Marajó Island is in the state of Pará, and is located at the meeting of the Amazon River with the Atlantic Ocean. It is the main island of the Marajó Archipelago, and its main characteristic is that it is a coastal island of the fluviomaritime type, or maritime-fluvial, bathed both by river waters (Amazon River, Pará and Tocantins) and by ocean waters (Atlantic Ocean). It is considered the largest in the world. The distance between Marajó Island and the city of Belém is 90 km, which can be covered by river via a boat.
Before the arrival of the Portuguese, the island of Marajó was already inhabited by indigenous populations who lived in advanced societies, and dominated the art of modeling clay, producing, Marajoara ceramics, a tradition of the island of Marajó that survives today thanks to the skills of Marajó artisans. The little that is known about the former residents comes from the archaeological sites found on the island. One of the highlights of the island is also the concentration of the largest herd of buffalo in Brazil. According to IBGE’s Municipal Livestock Survey (PPM), Pará had about 520 thousand heads (38% of the national total) in 2016, of which more than 320 thousand were on the north and northeast coast of the island.
The island’s cuisine is quite surprising. The most popular dishes are the Filé Marajoara, served with melted buffalo mozzarella, the Frito do Vaqueiro, which comes with fraldinha or minguinha (rib meat) cooked and accompanied by a mush of milk. Buffalo meat is also a local brand, as its inhabitants are breeders of the animal. Other highlights are also the turu broth, a typical mangrove mollusk and succulent fish. For dessert, it is common for exotic fruit ice creams from the region such as uxi, bacuri, taperebá and cajarana.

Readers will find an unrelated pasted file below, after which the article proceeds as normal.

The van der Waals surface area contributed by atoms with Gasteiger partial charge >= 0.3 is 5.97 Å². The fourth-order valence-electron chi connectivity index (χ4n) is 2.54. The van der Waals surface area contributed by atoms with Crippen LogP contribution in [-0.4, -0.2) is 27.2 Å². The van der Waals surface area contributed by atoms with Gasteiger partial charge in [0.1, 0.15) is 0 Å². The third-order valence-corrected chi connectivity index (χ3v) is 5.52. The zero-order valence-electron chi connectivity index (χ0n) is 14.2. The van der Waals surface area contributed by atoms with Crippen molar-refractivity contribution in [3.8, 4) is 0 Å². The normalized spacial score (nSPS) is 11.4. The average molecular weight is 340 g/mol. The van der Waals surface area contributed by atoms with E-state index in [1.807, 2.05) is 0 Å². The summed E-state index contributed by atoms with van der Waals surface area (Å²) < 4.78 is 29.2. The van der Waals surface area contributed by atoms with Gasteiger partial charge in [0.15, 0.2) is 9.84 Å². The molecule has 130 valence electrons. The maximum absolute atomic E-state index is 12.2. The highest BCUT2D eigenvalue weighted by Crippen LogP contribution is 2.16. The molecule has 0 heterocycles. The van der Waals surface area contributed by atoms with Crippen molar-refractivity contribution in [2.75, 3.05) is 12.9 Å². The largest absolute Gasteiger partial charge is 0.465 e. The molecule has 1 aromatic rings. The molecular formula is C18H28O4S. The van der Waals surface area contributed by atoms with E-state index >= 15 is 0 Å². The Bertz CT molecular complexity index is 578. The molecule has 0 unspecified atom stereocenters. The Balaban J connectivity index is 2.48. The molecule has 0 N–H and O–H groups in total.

The legacy left by the Marajoara Indians contributes a lot to the local culture and attracts tourists interested in the pottery produced by the former residents. The place has museums that show the fine arts in vases, jars and kitchen utensils and even funerary urns. In addition to the archaeological heritage found, this place also has cultural events such as the typical dances called carimbó and lundu, these dances are inspired by events of African and indigenous origins.
The island is home to a wide variety of fish and birds. The archipelago offers many activities in the middle of nature, carried out on the farms, among which the observation of guarás (typical red feathered bird), fishing, alligator spotting and boat trips through the streams.
Some of the main attractions of the island are:
Praia Grande: Located in Salvaterra, the large beach is one of the most frequented by tourists, and is quiet for both bathing and walking.
Praia de Joanes: The beach is the only one in Vila de Joanes, which still has Jesuit ruins from the time of Brazil’s colonization, and has restaurants, bars and hammocks.
Pesqueiro Beach: Located in Soure, the beach is the place where you can enjoy the Marajó gastronomy, take photos with buffalo for around R $ 5.00 and even buy local handicrafts.
Praia do Jubim: Located between Salvaterra and Joanes, the beach has fresh water. The tide recedes at about 10 am and starts to return from 7 pm. The place is very beautiful and has restaurant options too.
Buffaloes: Symbols of the island, the animals are seen in large herds in the extensive plains or dispersed in the modest urban areas, where they are used as a taxi and mount for the police. Visitors can take a ride on the animal.
Historic village of Monsarás: Located in Salvaterra, it is one of the largest settlements coming from the village of the Indians in Marajó. Place where the stone church and the well built by the Jesuits once existed.
Paracauari River: Access to this attraction is made by river via a vessel. Upon entering the Miguelhão well, it is possible to see the floodplain and Igapó forest. The tour is ideal to get to know the island better and observe the vegetation it has.
Bom Jesus Farm: Located in Soure, the farm is typical of Marajoara with vegetation composed of primary and secondary forest, mangrove and field area. It has horses and buffalo breeding which are local attractions.
M’barayó: One of the ceramic centers, located in Soure where it is possible to have explanations about the history of Marajoara ceramics, it is also where there is a variety of handicrafts produced and sold by the island’s artisans.
São Jerônimo Farm: The farm became very famous because of the No Limite program and the Globo network soap opera that were recorded on the site, and today it is a tourist attraction for visitors who want to know the place and also take walks with buffalo.
The cities of Soure and Salvaterra are the main tourist destinations on Marajó Island.
Ilha do Marajó is a place that must be visited and known for its diversity of natural, cultural and gastronomic attractions. On board a vessel you can enjoy the beauty of Marajó. Access the RBarcos platform and choose the best one for these incredible tours.